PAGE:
Zach: You know, it's interesting that you say that because, you know, I have a colleague who is a very senior leader, and she's a white woman, and she said, "Yeah, Zach. I mean, I'm a woman, but I'm white, right? Like, I don't have it that bad," and so--and she kind of chuckled about it, and she was like, "But let's be honest, I don't." And I said, "Okay." You know, with that being said--

 

Feminista: Well, she's right.

 

Zach: She is right. I said, "Yep." [laughs] Yeah, and I laughed. I was--you know, kind of as an aside, I laughed because I was so shocked because she's so senior and she was being--she was speaking so frankly that I said--I laughed and I said, "Well, you know, you're right. You're right," and so it leads me to this question. What are some practical ways you believe white women can support black women generally and at work? And what have you seen be helpful in your journey?

 

Feminista: If I say get out the way, is that too harsh? [laughs] Nah.

 

Zach: It's your energy.

 

Feminista: You know, I mean, ultimately--the bottom line is this. There is no single person I believe that is willing to totally divest of whatever privilege they have if it means staying alive and it means that their children are fed, and I don't care who you are. You will cling to some privilege, whatever privilege you have, to make sure that you can stay alive and that your children are fed. With that said, there are white women who I have really come to know and love and respect, who value my opinions, my thoughts, my work, and amplify it without adding qualifiers to it. They'll share my work. They'll share information about my articles and my books, and they'll direct people to events that I'm having or things like that. They'll use their platforms to really kind of boost, you know, the work that I and other people are doing, which is super important. In the quiet spaces that I don't even have access to they'll stand up for me and folks like me. They'll call out people that are close to them, you know? Even at the risk of losing those connections. Those are women that I find to be truly amazing when you're talking about in the corporate space. I'm coming from, you know, the social work/non-profit field, and we know that that field is ripe with white saviors. Many liberal white women, and men, you know, kind of get into this work 'cause they want to "do good" and they want to "help the needy," and sometimes that can really be actually racist, 'cause the assumptions they make about, you know, people in need or poor people or black people or things like that under the guise of wanting to help can be rather violent. So I've had my share of run-ins with white women in that space, 'cause I'm like, "You'll never tell me that you know what's better for a black child than I do." [laughs] I don't care who you are. We have the same education and experience. But what you can do in that space is really just listen, and I think that, you know, social media definitely has made it a lot easier to listen and to access the voices and experiences of marginalized folks, whereas a lot of white women never really had exposure, you know, in such even and equal platforms. I can tweet just as much as you can, so we have an even playing field right there, and you can listen and you can read and you can learn from me as I'm telling you my experience that I just had today. You don't have to pick up a book later on in the year of anecdotes. You can see right now that I am telling you that 20 minutes ago my white boss did this, you know? And I think that that's really helped white women come to understand more about the daily experiences of women of color and black women specifically. So a lot of women are actually--you know, especially millennials. The younger folks are really kind of just, like, "Eff it. I'm just gonna say what I need to say."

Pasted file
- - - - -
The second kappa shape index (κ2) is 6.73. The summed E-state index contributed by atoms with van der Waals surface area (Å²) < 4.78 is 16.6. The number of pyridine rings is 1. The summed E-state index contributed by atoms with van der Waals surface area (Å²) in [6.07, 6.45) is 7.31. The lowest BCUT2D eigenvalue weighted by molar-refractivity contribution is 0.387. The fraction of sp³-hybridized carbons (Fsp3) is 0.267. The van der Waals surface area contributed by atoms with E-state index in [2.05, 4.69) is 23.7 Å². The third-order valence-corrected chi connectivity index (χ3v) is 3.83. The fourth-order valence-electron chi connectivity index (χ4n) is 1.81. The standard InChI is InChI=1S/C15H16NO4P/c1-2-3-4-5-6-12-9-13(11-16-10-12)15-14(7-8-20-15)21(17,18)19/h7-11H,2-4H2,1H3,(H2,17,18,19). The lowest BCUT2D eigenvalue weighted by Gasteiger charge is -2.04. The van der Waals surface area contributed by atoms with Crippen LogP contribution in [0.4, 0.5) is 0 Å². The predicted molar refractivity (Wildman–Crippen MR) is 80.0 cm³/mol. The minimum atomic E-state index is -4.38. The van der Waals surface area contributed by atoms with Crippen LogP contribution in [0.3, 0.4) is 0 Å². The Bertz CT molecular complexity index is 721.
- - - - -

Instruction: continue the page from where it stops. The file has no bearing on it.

Zach: Yeah, we with the smoke. Yeah. [laughs]

 

Feminista: "I'm gonna stand up for this--I'm gonna stand up for this black woman right here, 'cause this ain't right," you know? And I love the energy. I mean, you know, for an older person like myself, I really love the energy that I'm seeing. So maybe we'll see some major changes coming.

 

Zach: Maybe so. That's my prayer for sure. Before we get out of here, let me ask you this. What was the process like for you writing this book? I know you talked about that you were self-published before. This was a different journey. You know, did you learn anything about yourself from this journey?